, Volume 30, Issue 4, pp 407-422

Validation of the GROMOS force-field parameter set 45A3 against nuclear magnetic resonance data of hen egg lysozyme

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Abstract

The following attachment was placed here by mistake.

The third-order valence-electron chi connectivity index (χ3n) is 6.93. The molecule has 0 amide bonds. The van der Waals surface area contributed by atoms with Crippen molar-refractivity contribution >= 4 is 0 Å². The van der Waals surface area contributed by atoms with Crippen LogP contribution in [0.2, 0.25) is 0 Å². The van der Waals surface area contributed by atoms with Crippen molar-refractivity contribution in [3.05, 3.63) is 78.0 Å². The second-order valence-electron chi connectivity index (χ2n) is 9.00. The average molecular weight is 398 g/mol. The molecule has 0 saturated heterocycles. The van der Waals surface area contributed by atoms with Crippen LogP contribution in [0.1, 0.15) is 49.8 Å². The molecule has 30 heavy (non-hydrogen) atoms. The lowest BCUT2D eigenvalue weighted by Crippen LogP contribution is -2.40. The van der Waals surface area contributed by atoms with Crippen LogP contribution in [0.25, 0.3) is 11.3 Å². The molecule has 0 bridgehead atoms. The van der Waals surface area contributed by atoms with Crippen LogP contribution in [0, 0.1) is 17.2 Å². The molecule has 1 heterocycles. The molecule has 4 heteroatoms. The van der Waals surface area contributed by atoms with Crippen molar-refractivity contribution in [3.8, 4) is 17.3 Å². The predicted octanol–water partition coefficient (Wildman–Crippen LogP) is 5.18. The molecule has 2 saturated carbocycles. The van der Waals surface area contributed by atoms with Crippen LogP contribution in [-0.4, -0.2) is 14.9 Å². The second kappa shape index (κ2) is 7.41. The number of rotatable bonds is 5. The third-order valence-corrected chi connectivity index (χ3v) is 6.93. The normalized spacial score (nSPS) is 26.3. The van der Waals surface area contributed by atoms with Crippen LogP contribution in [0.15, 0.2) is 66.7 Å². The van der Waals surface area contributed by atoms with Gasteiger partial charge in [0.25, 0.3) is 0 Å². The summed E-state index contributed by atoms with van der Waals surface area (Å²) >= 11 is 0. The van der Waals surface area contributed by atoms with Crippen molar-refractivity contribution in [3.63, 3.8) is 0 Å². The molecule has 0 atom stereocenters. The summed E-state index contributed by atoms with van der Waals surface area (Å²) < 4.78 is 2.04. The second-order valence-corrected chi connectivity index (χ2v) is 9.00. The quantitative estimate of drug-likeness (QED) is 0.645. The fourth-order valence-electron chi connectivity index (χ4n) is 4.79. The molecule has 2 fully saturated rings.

The quality of molecular dynamics (MD) simulations of proteins depends critically on the biomolecular force field that is used. Such force fields are defined by force-field parameter sets, which are generally determined and improved through calibration of properties of small molecules against experimental or theoretical data. By application to large molecules such as proteins, a new force-field parameter set can be validated. We report two 3.5 ns molecular dynamics simulations of hen egg white lysozyme in water applying the widely used GROMOS force-field parameter set 43A1 and a new set 45A3. The two MD ensembles are evaluated against NMR spectroscopic data NOE atom–atom distance bounds, 3 J NH α and 3 J αβ coupling constants, and 15N relaxation data. It is shown that the two sets reproduce structural properties about equally well. The 45A3 ensemble fulfills the atom–atom distance bounds derived from NMR spectroscopy slightly less well than the 43A1 ensemble, with most of the NOE distance violations in both ensembles involving residues located in loops or flexible regions of the protein. Convergence patterns are very similar in both simulations atom-positional root-mean-square differences (RMSD) with respect to the X-ray and NMR model structures and NOE inter-proton distances converge within 1.0–1.5 ns while backbone 3 J HNα-coupling constants and 1H– 15N order parameters take slightly longer, 1.0–2.0 ns. As expected, side-chain 3 J αβ-coupling constants and 1H– 15N order parameters do not reach full convergence for all residues in the time period simulated. This is particularly noticeable for side chains which display rare structural transitions. When comparing each simulation trajectory with an older and a newer set of experimental NOE data on lysozyme, it is found that the newer, larger, set of experimental data agrees as well with each of the simulations. In other words, the experimental data converged towards the theoretical result.